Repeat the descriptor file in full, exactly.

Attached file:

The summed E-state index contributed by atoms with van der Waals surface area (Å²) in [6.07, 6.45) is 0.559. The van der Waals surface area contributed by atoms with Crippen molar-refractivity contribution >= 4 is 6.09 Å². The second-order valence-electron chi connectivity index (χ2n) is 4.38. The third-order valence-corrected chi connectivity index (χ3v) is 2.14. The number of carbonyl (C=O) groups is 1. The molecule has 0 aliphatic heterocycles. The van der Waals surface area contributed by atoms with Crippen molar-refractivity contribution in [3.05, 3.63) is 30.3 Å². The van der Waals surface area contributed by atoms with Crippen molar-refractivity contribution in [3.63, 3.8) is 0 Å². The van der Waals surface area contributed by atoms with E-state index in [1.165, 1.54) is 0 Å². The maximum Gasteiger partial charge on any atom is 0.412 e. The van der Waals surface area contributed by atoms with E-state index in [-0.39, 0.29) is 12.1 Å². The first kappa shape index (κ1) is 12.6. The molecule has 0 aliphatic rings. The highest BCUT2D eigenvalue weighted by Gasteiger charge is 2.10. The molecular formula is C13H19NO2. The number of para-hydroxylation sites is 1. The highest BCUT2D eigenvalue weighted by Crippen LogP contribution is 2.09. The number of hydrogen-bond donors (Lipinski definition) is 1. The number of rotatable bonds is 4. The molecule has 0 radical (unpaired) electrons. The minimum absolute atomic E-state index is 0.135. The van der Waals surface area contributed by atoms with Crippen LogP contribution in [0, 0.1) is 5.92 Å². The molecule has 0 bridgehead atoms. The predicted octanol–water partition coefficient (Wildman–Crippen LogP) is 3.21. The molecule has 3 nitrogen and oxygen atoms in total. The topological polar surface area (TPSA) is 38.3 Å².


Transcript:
The summed E-state index contributed by atoms with van der Waals surface area (Å²) in [6.07, 6.45) is 0.559. The van der Waals surface area contributed by atoms with Crippen molar-refractivity contribution >= 4 is 6.09 Å². The second-order valence-electron chi connectivity index (χ2n) is 4.38. The third-order valence-corrected chi connectivity index (χ3v) is 2.14. The number of carbonyl (C=O) groups is 1. The molecule has 0 aliphatic heterocycles. The van der Waals surface area contributed by atoms with Crippen molar-refractivity contribution in [3.05, 3.63) is 30.3 Å². The van der Waals surface area contributed by atoms with Crippen molar-refractivity contribution in [3.63, 3.8) is 0 Å². The van der Waals surface area contributed by atoms with E-state index in [1.165, 1.54) is 0 Å². The maximum Gasteiger partial charge on any atom is 0.412 e. The van der Waals surface area contributed by atoms with E-state index in [-0.39, 0.29) is 12.1 Å². The first kappa shape index (κ1) is 12.6. The molecule has 0 aliphatic rings. The highest BCUT2D eigenvalue weighted by Gasteiger charge is 2.10. The molecular formula is C13H19NO2. The number of para-hydroxylation sites is 1. The highest BCUT2D eigenvalue weighted by Crippen LogP contribution is 2.09. The number of hydrogen-bond donors (Lipinski definition) is 1. The number of rotatable bonds is 4. The molecule has 0 radical (unpaired) electrons. The minimum absolute atomic E-state index is 0.135. The van der Waals surface area contributed by atoms with Crippen LogP contribution in [0, 0.1) is 5.92 Å². The molecule has 0 bridgehead atoms. The predicted octanol–water partition coefficient (Wildman–Crippen LogP) is 3.21. The molecule has 3 nitrogen and oxygen atoms in total. The topological polar surface area (TPSA) is 38.3 Å².